There was barely enough room in the German-American Festival Society club house to seat everyone who came to hear developer Larry Dillin speak at an Eastern Maumee Bay Chamber of Commerce luncheon.
Nearly 90 guests knew they were going to get an earful about the Marina District, Southwyck Mall, and Levis Commons — Dillin’s three Toledo area projects — but what about East Toledo, Main Street, the Woodville Road Corridor, and the Woodville Mall?
What were Dillin’s opinions about the potential of redeveloping the east side icons that were once vibrant decades ago? So they asked.
First they asked about the Woodville Mall, now pending sale. Dillin once consulted with the current owners of the mall, and his plan included buying property for a roadway that would ease access from potential customers in Oregon.
Dillin said the mall owners bought his idea, and even bought the land needed for the new roadway. But they never followed through, Dillin said, and now that roadway property has been sold again to an investor that most likely will never use it for that purpose.
Still, just as developers in the early 1970s believed, Dillin believes the Woodville Road corridor and mall has potential.
“I’d call the Woodville Mall site a good site,” Dillin said. “I would love to work that site if I only had more hours in the day. There are good opportunities on the Woodville Road site and Woodville Road corridor, I just don’t like the way it looks today. It’s a vision we’d love to work on.”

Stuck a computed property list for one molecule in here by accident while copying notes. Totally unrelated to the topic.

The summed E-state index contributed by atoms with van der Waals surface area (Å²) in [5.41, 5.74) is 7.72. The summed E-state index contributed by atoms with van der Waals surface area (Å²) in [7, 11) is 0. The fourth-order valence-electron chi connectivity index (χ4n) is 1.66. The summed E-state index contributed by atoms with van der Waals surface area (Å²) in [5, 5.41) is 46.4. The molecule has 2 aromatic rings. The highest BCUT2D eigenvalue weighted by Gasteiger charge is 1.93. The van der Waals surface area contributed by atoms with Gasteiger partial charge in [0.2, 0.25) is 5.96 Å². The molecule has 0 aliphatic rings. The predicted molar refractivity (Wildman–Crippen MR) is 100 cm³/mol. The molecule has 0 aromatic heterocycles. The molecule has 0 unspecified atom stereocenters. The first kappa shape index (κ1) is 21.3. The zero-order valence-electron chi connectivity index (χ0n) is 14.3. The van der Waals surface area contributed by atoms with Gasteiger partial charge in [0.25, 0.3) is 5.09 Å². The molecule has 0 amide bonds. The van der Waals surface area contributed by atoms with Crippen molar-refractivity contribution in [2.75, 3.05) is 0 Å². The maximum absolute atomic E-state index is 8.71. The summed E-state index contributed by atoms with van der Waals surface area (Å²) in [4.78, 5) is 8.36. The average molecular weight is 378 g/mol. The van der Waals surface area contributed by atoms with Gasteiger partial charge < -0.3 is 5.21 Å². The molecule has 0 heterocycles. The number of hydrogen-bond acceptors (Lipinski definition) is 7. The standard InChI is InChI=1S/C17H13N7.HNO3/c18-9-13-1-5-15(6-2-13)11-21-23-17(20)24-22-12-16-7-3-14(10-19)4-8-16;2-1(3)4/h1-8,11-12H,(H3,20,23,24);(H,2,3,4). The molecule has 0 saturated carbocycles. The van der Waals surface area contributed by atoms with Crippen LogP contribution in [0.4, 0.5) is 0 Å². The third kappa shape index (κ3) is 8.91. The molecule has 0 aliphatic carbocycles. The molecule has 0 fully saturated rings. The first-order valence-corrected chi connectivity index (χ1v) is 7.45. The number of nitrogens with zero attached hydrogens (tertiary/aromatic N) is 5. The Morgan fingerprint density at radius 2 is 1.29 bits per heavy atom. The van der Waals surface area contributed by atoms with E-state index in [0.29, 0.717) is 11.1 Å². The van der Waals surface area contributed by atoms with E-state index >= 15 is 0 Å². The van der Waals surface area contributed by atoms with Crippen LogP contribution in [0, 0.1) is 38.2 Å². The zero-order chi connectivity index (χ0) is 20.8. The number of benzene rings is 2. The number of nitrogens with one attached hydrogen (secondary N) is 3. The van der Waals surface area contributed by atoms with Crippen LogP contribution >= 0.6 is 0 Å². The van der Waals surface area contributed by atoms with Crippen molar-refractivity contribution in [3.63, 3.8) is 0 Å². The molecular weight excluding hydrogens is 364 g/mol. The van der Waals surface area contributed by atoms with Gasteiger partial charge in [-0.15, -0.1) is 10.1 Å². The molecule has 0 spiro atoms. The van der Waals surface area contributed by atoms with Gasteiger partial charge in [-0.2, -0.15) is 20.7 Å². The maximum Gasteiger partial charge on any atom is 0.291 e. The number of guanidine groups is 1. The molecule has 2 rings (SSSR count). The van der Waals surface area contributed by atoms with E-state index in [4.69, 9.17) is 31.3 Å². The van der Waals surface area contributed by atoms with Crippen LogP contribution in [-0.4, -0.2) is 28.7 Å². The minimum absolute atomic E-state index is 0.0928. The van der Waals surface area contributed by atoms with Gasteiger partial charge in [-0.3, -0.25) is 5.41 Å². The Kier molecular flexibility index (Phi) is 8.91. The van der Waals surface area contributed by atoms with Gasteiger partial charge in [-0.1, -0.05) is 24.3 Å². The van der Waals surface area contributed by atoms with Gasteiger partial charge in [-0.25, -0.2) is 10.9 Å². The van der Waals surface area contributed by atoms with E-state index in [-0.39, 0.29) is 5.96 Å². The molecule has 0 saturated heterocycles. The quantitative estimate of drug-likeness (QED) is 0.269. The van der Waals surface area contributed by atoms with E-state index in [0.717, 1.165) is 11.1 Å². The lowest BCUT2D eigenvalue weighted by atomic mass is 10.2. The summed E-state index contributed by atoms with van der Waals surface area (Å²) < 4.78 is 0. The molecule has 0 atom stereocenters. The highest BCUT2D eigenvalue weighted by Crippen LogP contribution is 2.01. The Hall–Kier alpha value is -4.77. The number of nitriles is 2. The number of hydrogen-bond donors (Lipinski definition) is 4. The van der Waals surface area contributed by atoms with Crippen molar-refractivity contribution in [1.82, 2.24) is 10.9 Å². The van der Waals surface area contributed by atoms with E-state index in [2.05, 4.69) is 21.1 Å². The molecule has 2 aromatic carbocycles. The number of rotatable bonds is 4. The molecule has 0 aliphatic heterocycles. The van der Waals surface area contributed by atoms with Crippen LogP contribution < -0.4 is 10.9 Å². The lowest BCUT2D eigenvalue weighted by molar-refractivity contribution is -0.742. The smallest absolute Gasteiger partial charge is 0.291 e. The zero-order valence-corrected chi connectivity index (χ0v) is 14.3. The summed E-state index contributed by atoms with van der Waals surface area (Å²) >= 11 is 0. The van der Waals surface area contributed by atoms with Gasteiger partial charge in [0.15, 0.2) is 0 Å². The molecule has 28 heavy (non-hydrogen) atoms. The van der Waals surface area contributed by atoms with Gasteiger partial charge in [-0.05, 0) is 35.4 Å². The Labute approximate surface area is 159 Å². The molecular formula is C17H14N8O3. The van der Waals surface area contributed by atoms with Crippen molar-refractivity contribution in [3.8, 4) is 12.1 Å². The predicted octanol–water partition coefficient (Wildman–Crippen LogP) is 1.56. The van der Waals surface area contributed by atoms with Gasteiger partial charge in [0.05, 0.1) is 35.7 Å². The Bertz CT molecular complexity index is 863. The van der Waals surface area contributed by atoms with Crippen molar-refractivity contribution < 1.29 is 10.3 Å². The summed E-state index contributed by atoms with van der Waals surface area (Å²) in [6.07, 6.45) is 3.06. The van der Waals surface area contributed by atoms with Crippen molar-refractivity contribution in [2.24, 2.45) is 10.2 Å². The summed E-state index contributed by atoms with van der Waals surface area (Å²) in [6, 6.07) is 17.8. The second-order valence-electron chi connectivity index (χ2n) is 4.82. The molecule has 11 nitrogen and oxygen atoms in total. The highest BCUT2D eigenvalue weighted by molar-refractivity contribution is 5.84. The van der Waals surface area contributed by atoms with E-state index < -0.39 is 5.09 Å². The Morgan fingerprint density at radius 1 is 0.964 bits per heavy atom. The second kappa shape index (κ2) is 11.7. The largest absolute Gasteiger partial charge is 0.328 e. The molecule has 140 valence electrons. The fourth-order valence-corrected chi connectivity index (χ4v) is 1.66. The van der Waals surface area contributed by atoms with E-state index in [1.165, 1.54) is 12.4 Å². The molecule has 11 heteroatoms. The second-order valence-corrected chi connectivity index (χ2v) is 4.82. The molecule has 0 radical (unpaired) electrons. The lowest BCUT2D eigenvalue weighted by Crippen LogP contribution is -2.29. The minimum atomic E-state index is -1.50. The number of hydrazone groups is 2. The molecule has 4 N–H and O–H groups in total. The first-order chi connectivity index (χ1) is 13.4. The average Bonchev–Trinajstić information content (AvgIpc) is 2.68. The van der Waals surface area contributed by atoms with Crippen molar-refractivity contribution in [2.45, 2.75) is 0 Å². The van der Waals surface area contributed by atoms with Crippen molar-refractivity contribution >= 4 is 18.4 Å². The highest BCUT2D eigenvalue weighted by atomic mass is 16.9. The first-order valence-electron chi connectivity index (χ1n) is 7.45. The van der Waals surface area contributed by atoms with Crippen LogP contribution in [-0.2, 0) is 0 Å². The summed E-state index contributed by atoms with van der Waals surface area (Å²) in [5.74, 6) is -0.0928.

Dillin believes that traffic patterns are what killed the mall, and somehow that access road has to get built, even if a new and different plan was designed. He suggests that political leaders take the initiative to create design standards and prepare to get infrastructure in place.
“The traffic patterns, a transportation mess, is not quite what you want it to be, but I do community planning,” Dillin said. “I think you’re going to have to be responsible for what you want, otherwise you are going to have a scenario where you will have someone like me coming in and saying I’m going to build a strip center.
“You should pre-plan a design — design firms can help a community put leasing terms in place and enforce it. You have to have controls in place to entice good quality infrastructure and good quality streetscape. That’s the problem I have with Toledo — Toledo doesn’t want to invest in itself.
“Not only do we as private citizens need to invest in our community, but we have to encourage our political leaders to do the same thing,” Dillin continued.
As far as East Toledo and Main Street are concerned, Local Initiatives Support Corporation has provided a $200,000 “Connecting the Pieces” T-grant for a study to determine how to blend the Marina District with adjacent neighborhoods. The study is complete, and Dillin said he attended a meeting earlier the same day to discuss its results.
“We want to change the character of Main Street,” Dillin said. “We’ve got a four-lane road that doesn’t need to be a four-lane road. I think East Toledo is a good opportunity from an investment standpoint, if you have a long-term deal.”